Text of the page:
Campus Corps pairs at-risk youth with CSU mentors

The lecture hall in room 131 of the Behavior Science Building was filled with bright smiles and a few teary eyes Dec. 3 as Campus Corps mentors and the youths they were paired with graduated after a semester of working together.

Approximately 100 family members, students and youth watched a slideshow of this semesters highlights. Afterward, 35 youth and their mentors were called on stage to accept a graduation diploma, with each mentor giving his or her mentee a unique award –– among them “most likely to play for the Denver Broncos” and “most likely to be energetic.”

“Even though it’s such a busy week it is such an important thing for me to be here at graduation to hear the youth talk about their experiences,” said Jennifer Krafchick, a human development and family studies professor and Campus Corps director.  “It’s truly one of the most rewarding things I’ve been involved in.”

The youth are often referred into the program from the juvenile justice system but can also be at risk from bullying at school or because of potential stresses that come with a low-income environment.

After picking their mentor at the beginning of the semester, the youth spend four hours one night a week on campus in group settings. The small groups explore campus together, eat a family meal, work on homework, play sports and participate in arts and crafts.

“For me it’s been really good to learn how to be a leader in different situations and know how to treat different kinds of people,” said Alexa Forester, a sophomore HDFS major and first year Campus Corps mentor.

In the five semesters since the program officially started, Krafchick said 600 youth and 900 CSU students have participated in the program.

Monday night was the first of four graduation ceremonies set to take place this week.

One of the graduating youths,15-year-old Will Rodriguez, completed his fifth semester in Campus Corps Monday night. Rodriguez voluntarily came into the program in fall 2010 after being placed into a juvenile diversion program for getting into legal trouble.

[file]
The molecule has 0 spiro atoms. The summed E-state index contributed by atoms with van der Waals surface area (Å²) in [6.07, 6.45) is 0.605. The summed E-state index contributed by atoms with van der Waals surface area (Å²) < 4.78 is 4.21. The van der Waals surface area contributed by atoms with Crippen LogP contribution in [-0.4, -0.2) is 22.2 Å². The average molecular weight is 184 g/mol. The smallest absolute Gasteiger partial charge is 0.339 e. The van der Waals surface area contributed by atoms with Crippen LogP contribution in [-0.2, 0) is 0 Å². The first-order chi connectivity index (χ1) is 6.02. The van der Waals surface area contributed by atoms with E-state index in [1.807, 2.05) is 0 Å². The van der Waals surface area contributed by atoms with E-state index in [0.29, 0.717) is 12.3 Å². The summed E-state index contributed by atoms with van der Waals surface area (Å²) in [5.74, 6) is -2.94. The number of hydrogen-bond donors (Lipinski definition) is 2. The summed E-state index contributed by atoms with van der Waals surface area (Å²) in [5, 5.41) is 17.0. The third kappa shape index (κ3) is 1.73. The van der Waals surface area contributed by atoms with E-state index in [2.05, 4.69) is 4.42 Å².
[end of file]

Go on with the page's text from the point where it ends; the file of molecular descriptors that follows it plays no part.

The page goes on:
Even though he was intimidated at first being on a college campus, he had so much fun with the experience that he kept coming back each semester to be paired with a different CSU student mentor.

“I didn’t want to come [either],” Rodriguez said.  “The first time I came I wanted to stay home and play Halo.”

One of the things Rodriguez likes best about Campus Corps is getting help with homework, something he used to ignore. This semester he came up with the idea for the group to make care packages for troops stationed overseas.

Rodriguez’s mom, Fort Collins resident Laurie Hyland, said the program is a good way for young kids to come to a place where they can be themselves and not be judged by other people.

“It’s positive. You hear at the graduation all positive stories,” Hyland said. “Not many places kids can go now and just be themselves and meet a stranger and build a friendship. It’s a great program.”

After one semester in the program, 14-old Racheal Krenning also wants to return for another semester. She said she loved the program because her grades have improved and she’s seen firsthand what goes on on a college campus, something she finds inspiring since she plans to be a veterinarian.

Her mom, Fort Collins resident Jennifer Heiney, said since her daughter started Campus Corps, her grades have improved dramatically, she gets along better with her sister and her self-esteem has risen.

“She has had not very good friendships or relationships and social skills in elementary and middle school,” Heiney said. “Kids can be extremely vicious. Based on what has been happened to her, the things that have been said, to her this was a safe zone for her; a place she was accepted.”